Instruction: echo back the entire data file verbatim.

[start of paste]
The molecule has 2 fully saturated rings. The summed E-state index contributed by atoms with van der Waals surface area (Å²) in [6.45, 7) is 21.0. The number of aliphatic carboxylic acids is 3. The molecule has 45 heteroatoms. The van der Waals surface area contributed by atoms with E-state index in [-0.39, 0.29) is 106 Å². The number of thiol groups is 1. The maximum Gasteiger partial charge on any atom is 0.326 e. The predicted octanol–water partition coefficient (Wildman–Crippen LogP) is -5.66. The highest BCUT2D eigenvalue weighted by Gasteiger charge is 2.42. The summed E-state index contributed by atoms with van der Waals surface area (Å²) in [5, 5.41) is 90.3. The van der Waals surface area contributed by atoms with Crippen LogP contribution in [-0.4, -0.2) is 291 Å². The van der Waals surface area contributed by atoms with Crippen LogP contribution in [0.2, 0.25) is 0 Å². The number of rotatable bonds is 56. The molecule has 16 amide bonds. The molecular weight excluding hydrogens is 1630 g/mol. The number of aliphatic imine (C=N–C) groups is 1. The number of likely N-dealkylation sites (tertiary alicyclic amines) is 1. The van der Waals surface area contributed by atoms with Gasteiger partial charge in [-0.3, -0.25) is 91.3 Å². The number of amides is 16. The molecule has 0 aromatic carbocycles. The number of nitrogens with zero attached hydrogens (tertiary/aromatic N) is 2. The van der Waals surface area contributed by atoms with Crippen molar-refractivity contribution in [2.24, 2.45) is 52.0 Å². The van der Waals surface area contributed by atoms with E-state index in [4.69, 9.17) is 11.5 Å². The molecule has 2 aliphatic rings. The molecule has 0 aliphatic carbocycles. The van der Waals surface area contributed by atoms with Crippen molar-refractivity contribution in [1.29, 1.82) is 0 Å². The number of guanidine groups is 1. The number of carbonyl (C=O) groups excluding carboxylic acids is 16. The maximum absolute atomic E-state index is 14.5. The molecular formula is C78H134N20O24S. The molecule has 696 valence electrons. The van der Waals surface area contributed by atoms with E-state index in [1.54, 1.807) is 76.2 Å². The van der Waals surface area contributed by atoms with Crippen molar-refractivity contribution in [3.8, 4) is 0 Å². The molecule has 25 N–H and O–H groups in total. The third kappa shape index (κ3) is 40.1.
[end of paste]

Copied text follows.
The molecule has 2 fully saturated rings. The summed E-state index contributed by atoms with van der Waals surface area (Å²) in [6.45, 7) is 21.0. The number of aliphatic carboxylic acids is 3. The molecule has 45 heteroatoms. The van der Waals surface area contributed by atoms with E-state index in [-0.39, 0.29) is 106 Å². The number of thiol groups is 1. The maximum Gasteiger partial charge on any atom is 0.326 e. The predicted octanol–water partition coefficient (Wildman–Crippen LogP) is -5.66. The highest BCUT2D eigenvalue weighted by Gasteiger charge is 2.42. The summed E-state index contributed by atoms with van der Waals surface area (Å²) in [5, 5.41) is 90.3. The van der Waals surface area contributed by atoms with Crippen LogP contribution in [-0.4, -0.2) is 291 Å². The van der Waals surface area contributed by atoms with Crippen LogP contribution in [0.2, 0.25) is 0 Å². The number of rotatable bonds is 56. The molecule has 16 amide bonds. The molecular weight excluding hydrogens is 1630 g/mol. The number of aliphatic imine (C=N–C) groups is 1. The number of likely N-dealkylation sites (tertiary alicyclic amines) is 1. The van der Waals surface area contributed by atoms with Gasteiger partial charge in [-0.3, -0.25) is 91.3 Å². The number of amides is 16. The molecule has 0 aromatic carbocycles. The number of nitrogens with zero attached hydrogens (tertiary/aromatic N) is 2. The van der Waals surface area contributed by atoms with Crippen molar-refractivity contribution in [2.24, 2.45) is 52.0 Å². The van der Waals surface area contributed by atoms with E-state index in [4.69, 9.17) is 11.5 Å². The molecule has 2 aliphatic rings. The molecule has 0 aliphatic carbocycles. The van der Waals surface area contributed by atoms with Crippen molar-refractivity contribution in [1.29, 1.82) is 0 Å². The number of guanidine groups is 1. The number of carbonyl (C=O) groups excluding carboxylic acids is 16. The maximum absolute atomic E-state index is 14.5. The molecular formula is C78H134N20O24S. The molecule has 696 valence electrons. The van der Waals surface area contributed by atoms with E-state index in [1.54, 1.807) is 76.2 Å². The van der Waals surface area contributed by atoms with Crippen molar-refractivity contribution in [3.8, 4) is 0 Å². The molecule has 25 N–H and O–H groups in total. The third kappa shape index (κ3) is 40.1.